The Indian Diaspora has been formed by a scattering of population and not, in the Jewish sense especially after Indian independence the Indian Diasporic community has acquired a new identity due to the processes of self-fashioning and increasing acceptance by the West. It is interesting to note that the history of diasporic Indian writing is as old as the Diaspora itself. In fact the first Indian writing in English is credited to Dean Mahomed, who was born in Patna, India, and after working for fifteen years in the Bengal Army of the British East India Company, migrated to “eighteenth century Ireland, and then to England” (Kumar) in 1784. His book The Travels of Dean Mahomet was published in 1794. It predates by about forty years the first English text written by an Indian residing in India, Kylas Chunder Dutt’s “imaginary history” A Journal of Forty-Eight Hours of the Year 1945 published in 1835 (ref. Mehrotra ,95). The first Indian English novel, Bankimchandra Chatterjee’s Rajmohan’s Wife, was to be published much later in 1864. It shows that the contribution of the Indian diaspora to Indian writing in English is not new. Also interestingly, the descendants of the Indian indentured labourers in the so called “girmit colonies” have predominantly favoured writing in English, the lingua franca of the world. The likes of Seepersad Naipaul and later Shiva Naipaul, V. S. Naipaul, Cyril Dabydeen, David Dabydeen, Sam Selvon, M. G. Vassanji, Subramani, K. S. Maniam, Shani Muthoo, and Marina Budhos are significant contributors in that field. V. S. Naipaul’s characters, like Mohun Biswas from A House for Mr.Biswas or Ganesh Ramsumair from The Mystic Masseur, are examples of individuals who are generations away from their original homeland, India, but their heritage gives them a consciousness of their past. The novels of the older generation of diasporic Indian writers like Raja Rao, G. V. Desani, Santha Rama Rau, Balachandra Rajan, Nirad Chaudhuri, and Ved Mehta predominantly look back at India and rarely record their experiences away from India as expatriates. It is as if these writers have discovered their Indianness when they are out of India. Obviously they have the advantage of looking at their homeland from the outside.
The Diasporic Indian writers of the first generation have already established their credentials by winning numerous literary awards and honours. But recently, the second generation of Indian writers in the West have swelled enormously and many among them have won international recognition. Meera Syal, who was born in England, has successfully represented the lives of first generation as well as second generation non-resident Indians in the West in her novels Anita and Me and Life Isn’t All Ha Ha Hee Hee. Hari Kunzru in his novel Transmission traces a part of the lives of three diverse characters Leela Zahir, an actress, Arjun Mehta, a computer expert, and Guy Swift, a marketing executive -traversing through Bollywood, the Silicon Valley, and London. Sunetra Gupta has shown with candor both the unpleasantness and the pleasantness of intercultural relationships through characters like Moni and Niharika from her novels Memories of Rain and A Sin of Colour. Jhumpa Lahiri’s book of short stories Interpreter of Maladies and her novel The Namesake convincingly illustrate the lives of both first generation and second generation Indian migrants in the US. This is possible because big issues like religious intolerance and racial discrimination are no longer the main concern of these writers. What matters now in the current world are the small things.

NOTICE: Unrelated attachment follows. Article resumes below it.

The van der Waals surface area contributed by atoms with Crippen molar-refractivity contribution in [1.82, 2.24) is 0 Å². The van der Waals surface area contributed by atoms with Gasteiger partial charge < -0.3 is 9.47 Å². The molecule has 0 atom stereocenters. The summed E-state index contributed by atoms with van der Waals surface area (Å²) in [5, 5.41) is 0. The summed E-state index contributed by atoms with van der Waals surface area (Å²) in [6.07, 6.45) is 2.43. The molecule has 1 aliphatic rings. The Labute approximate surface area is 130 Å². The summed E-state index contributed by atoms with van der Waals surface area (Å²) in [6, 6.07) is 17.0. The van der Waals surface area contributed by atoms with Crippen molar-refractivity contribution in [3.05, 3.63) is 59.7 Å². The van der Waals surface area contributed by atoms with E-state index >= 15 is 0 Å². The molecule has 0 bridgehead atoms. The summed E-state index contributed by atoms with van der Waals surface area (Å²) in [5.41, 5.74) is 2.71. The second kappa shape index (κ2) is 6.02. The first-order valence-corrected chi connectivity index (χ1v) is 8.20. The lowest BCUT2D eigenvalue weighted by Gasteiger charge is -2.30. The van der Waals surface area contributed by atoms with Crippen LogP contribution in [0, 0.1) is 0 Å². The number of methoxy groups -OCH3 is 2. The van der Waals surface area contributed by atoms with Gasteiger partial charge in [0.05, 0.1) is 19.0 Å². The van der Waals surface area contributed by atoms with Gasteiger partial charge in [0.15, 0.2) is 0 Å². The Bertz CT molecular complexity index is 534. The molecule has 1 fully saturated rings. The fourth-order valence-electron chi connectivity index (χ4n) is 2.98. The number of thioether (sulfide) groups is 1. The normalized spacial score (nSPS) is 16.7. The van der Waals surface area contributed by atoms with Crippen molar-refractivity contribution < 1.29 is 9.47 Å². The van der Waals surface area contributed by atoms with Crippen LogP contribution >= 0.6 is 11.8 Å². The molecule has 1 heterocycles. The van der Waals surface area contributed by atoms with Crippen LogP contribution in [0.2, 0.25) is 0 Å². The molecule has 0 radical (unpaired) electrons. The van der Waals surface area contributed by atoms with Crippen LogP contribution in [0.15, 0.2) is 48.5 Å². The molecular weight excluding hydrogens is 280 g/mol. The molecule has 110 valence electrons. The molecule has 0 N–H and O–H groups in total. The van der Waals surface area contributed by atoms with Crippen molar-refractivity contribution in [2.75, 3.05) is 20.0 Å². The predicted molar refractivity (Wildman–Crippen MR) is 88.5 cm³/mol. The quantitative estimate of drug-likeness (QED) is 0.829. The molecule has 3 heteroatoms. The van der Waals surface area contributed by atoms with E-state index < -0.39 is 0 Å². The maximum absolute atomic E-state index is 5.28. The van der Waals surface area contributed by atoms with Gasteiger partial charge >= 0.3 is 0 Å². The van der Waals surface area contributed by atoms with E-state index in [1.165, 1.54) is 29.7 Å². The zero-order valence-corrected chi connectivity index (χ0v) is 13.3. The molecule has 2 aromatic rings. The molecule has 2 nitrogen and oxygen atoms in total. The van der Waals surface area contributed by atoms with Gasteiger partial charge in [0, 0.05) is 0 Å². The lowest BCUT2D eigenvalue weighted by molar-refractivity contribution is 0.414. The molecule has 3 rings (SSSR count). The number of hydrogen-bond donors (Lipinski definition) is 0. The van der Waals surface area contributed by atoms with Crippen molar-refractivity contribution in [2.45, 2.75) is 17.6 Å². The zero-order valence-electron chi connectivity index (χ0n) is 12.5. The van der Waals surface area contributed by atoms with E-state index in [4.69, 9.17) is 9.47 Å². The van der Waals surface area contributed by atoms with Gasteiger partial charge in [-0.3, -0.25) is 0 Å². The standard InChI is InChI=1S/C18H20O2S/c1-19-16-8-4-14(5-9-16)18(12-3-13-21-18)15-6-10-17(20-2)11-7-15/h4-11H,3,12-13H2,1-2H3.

These Diasporic writers, some of them are by choice and some of them are by compulsion just like the settler colony and conquest colony. Similarly, there are writers of Indian Diaspora, some of them by choice and some of them by certain compulsion. These writers search for a home land. What is after all a home land and where is one’s home. They say home is something which is imaginary. It is never real, real in the sense where do we live, because he has already left his birthplace and living somewhere else. When he is living somewhere else; he is in search of a homeland which is at the mental level. We can take a writer out of the country, but cannot take the country out of his mind. The country is always there in the mind of the writer. Derek Walcott says in his poem, “I am either a nation or I am nobody” because his ancestors came from Africa, he was born and brought up in Trinidad of west Indies and worked in Boston University. Home, wherever it may physically be situated is a metaphorical and conceptual space for the Diasporic person particularly for the writers of the Diaspora.
The literature of Diaspora has richness, variety and comprehensive coverage and seems to be growing into an independent branch of literature. There are certain common themes in the representations of the Indian Diasporic experience in places as different as Trinidad, Fiji, Canada, Britain, US, South Africa, Singapore, Malaysia and Australia. They share a common history, culture and spiritual beliefs. However much the responses of the individual writers vary, at the core of all Diasporic fictions is the haunting presence of India. A sense of coming home in distant lands set the tone of recent Diaspora literatures. It is difficult and limiting to generalize or homogenize. “In the contemporary moment when moving populations are norm rather than exception, configurations of home, home-coming, identity, alienation, loss, forgetting, memory, rootlessness etc. become truly real and global issues. The Diasporic experience must involve a significant crossing of borders of a region or a language. Our civilization has become global. It is marked by rapid information, experience and unprecedented mobility. Hence, the term globalization is the equivalent of the Indian concept, Vasudhaiva Kulumbakram ‘The whole world is like one family. Stuart Hall corroborates this in his statement, ‘ In an era of globalization, we are all becoming diasporic. The voice of the 21st country man is either he has to take the whole world as his home or else, he will become a homeless wanderer. Therefore, theorizing the concept of Diaspora is a step ahead towards establishing world peace and the literature of Diaspora is the reflection of this.


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(Published in Kafla Intercontinental - Summer 2013)